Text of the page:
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Phosphor bronze half nut

Myford drummond

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Grant Allen 116/04/2019 19:28:10
48 forum posts
5 photos

Is there anyone on the forum, web etc that is able to machine half nuts for the myford m type 3 1/2 ?.

David George 116/04/2019 20:50:31
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752 forum posts
261 photos

Hi Grant You would make it as a whole nut screw cut and cut in half before soldering on to original lever. You just screw cut with a boring bar with a tool with a slightly thinner than original pitch size and widen to suit shaft size with compound slide when to depth. Here is a picture of a new nut I recently made for a wrench that needed replacing.

20190413_160655.jpg

20190413_160703.jpg

David

Hopper16/04/2019 23:09:41
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3495 forum posts
68 photos

Phosphor bronze will wear the leadscrew . Better to use leaded bronnze ie gun metal. I used brass for mine. Did it on the m-type with what was left of the old halfnut in place.

Usual procedure is to tur.n up a bobbin shaped cylinder with small flange each end to take the load. Then take your old halfnut and mount it on the cross slide. Bore out the old threads until the bobbin fits. Then solder it in place. Has been described in MEW several times over the years.

But your halfnut can be incredibly worn before it needs replacing. The threads on mine were worn down to less than .015" thick and still worked perfectly. Bit of backlash does not matter under load.

 

Edited By Hopper on 16/04/2019 23:16:17

Grant Allen 117/04/2019 07:43:49
48 forum posts
5 photos

Do you not need a working half nut to turn thread ? The m type I'm restoring for own use has a few issues one being the half nuts are balder than cojac and I think it's called the back gear you put into drive has 2 missing teeth consecutively. The back gear I thought i could turn off and slot a new on in its place, but haven't researched it properly yet.

Grant Allen 117/04/2019 07:44:44
48 forum posts
5 photos

Would delrin not be a good substitute to make a half nut in?

Hopper17/04/2019 09:20:54
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3495 forum posts
68 photos

You can probably round up a new used backgear off eBay or the Yahoo Group for Drummondlathes.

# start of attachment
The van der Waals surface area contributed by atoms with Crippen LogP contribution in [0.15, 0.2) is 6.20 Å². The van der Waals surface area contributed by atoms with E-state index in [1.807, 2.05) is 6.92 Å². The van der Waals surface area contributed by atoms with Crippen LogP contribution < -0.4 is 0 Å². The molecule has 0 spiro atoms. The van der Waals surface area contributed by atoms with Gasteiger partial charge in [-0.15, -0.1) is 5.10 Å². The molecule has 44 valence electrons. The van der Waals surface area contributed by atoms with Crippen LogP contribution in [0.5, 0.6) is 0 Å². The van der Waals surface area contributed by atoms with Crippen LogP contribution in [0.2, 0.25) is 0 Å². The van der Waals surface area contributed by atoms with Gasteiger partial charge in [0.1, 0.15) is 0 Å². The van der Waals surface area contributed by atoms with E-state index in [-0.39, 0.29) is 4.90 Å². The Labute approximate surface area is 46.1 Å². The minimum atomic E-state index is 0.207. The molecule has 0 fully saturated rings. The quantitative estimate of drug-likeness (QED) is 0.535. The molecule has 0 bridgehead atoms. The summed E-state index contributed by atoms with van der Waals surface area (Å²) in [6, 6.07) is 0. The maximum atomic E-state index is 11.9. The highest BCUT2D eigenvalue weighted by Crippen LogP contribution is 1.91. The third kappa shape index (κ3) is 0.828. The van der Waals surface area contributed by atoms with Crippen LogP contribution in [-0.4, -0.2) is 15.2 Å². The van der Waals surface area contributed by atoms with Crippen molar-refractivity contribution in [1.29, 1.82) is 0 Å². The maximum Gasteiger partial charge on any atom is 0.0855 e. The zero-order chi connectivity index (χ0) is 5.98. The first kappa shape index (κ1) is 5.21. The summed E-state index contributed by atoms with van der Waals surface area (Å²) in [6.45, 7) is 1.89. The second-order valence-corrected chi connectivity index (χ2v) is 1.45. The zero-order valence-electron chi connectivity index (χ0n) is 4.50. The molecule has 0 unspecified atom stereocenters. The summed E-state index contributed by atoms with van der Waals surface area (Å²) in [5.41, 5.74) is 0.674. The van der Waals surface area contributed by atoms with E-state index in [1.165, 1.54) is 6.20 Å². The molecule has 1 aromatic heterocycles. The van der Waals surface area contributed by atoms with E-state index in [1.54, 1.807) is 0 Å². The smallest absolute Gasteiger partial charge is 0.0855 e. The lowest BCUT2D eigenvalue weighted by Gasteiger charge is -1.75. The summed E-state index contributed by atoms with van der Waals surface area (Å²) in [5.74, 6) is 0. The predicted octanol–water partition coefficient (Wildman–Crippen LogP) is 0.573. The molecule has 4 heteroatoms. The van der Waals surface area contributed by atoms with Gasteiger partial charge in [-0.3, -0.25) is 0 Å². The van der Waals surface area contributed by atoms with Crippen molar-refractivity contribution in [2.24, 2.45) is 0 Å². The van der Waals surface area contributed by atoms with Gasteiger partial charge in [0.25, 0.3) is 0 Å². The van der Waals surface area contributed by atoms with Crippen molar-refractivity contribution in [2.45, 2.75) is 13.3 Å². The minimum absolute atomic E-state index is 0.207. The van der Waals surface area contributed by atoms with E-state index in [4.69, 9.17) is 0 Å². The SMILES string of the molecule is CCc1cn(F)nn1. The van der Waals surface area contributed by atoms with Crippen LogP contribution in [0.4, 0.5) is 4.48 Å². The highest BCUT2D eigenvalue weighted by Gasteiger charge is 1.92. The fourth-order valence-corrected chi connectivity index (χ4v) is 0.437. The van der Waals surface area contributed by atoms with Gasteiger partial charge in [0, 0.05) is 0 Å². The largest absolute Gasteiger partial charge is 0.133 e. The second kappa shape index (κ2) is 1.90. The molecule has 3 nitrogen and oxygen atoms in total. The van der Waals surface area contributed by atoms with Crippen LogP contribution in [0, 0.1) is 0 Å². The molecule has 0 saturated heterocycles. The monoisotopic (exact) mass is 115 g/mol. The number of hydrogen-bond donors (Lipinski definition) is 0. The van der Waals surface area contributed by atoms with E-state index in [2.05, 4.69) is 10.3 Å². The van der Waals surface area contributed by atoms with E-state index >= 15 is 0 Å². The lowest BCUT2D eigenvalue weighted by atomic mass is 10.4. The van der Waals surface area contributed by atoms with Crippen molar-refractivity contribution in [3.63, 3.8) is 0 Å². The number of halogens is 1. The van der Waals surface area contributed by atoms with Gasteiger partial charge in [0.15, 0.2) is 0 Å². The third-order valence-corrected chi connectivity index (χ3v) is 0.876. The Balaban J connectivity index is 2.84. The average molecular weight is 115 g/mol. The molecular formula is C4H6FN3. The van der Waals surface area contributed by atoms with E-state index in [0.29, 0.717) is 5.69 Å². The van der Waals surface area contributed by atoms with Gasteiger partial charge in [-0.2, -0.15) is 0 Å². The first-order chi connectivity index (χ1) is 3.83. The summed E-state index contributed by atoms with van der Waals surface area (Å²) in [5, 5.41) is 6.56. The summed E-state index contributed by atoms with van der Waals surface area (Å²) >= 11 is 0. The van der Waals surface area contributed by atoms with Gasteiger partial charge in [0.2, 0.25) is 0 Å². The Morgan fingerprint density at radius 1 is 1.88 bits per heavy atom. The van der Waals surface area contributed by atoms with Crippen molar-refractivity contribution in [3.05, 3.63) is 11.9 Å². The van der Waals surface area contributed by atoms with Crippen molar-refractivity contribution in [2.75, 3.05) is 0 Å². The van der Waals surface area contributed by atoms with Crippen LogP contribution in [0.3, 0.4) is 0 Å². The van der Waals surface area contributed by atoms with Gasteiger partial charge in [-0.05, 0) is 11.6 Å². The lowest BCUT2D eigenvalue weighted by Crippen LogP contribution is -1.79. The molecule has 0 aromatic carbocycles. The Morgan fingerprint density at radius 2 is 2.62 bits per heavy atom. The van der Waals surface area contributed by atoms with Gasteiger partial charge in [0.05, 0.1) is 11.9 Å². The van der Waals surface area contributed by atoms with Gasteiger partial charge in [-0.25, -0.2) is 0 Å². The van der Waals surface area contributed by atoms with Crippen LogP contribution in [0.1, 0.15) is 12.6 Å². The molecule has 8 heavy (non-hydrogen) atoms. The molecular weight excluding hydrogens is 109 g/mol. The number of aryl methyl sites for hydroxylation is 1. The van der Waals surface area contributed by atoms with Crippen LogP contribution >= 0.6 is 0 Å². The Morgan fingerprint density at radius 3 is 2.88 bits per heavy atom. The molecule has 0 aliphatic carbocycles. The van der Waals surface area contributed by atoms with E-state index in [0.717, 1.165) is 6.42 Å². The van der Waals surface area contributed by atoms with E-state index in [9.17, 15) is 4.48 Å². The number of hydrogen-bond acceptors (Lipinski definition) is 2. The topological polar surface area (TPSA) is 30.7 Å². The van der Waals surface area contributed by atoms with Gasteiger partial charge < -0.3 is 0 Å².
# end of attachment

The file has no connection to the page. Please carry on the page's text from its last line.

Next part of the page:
Delrin half nuts can be made but not very easy to anchor to the odd shaped M-type casting. The brass spool described above can be soft soldered in place.

Yes you need a working lathe to make the new halfnut insert. I was lucky and had the skin of the teeth left on the halfnut, which was enough to make a new insert.

One alternative might be to grease up the leadscrew or cover it with thin plastic wrap then put epoxy repair putty into the clapped out halfnut and squeeze it up against the leadscrew to form it to the thread shape. I would not keep this as a long term fix because swarf could get embedded in the epoxy and wear the leadscrew terribly. But good enough to use to make a new brass insert and then solder that in place.

not done it yet17/04/2019 09:36:20
2802 forum posts
11 photos

One/two broken/damaged tooth/teeth on a gear is/are not too difficult to repair. A complete ring of teeth is an option, but not a necessity. There are several documented ways to repair a broken gear tooth - searching u-toob will provide plenty of ideas - from inserting a pre-made tooth along with a ‘root’ to replacing the tooth with grub screws, followed by filing.

There may not be much more work involved in making a complete new gear in some cases - again, u-toob has plenty of examples.

Edited By not done it yet on 17/04/2019 09:37:16

Grant Allen 117/04/2019 17:56:45
48 forum posts
5 photos

Researching delrin I've found it melts ag 178°, I may look into casting the entire half nut bracket arm etc. I think a few practices are in order first to see exactly how fluid it melts too.

not done it yet17/04/2019 20:29:32
2802 forum posts
11 photos

I don’t think delrin particularly likes to be melted completely and cast. I may be wrong, but the ‘heat and squeeze’ method only takes it to its melting point, not really beyond.

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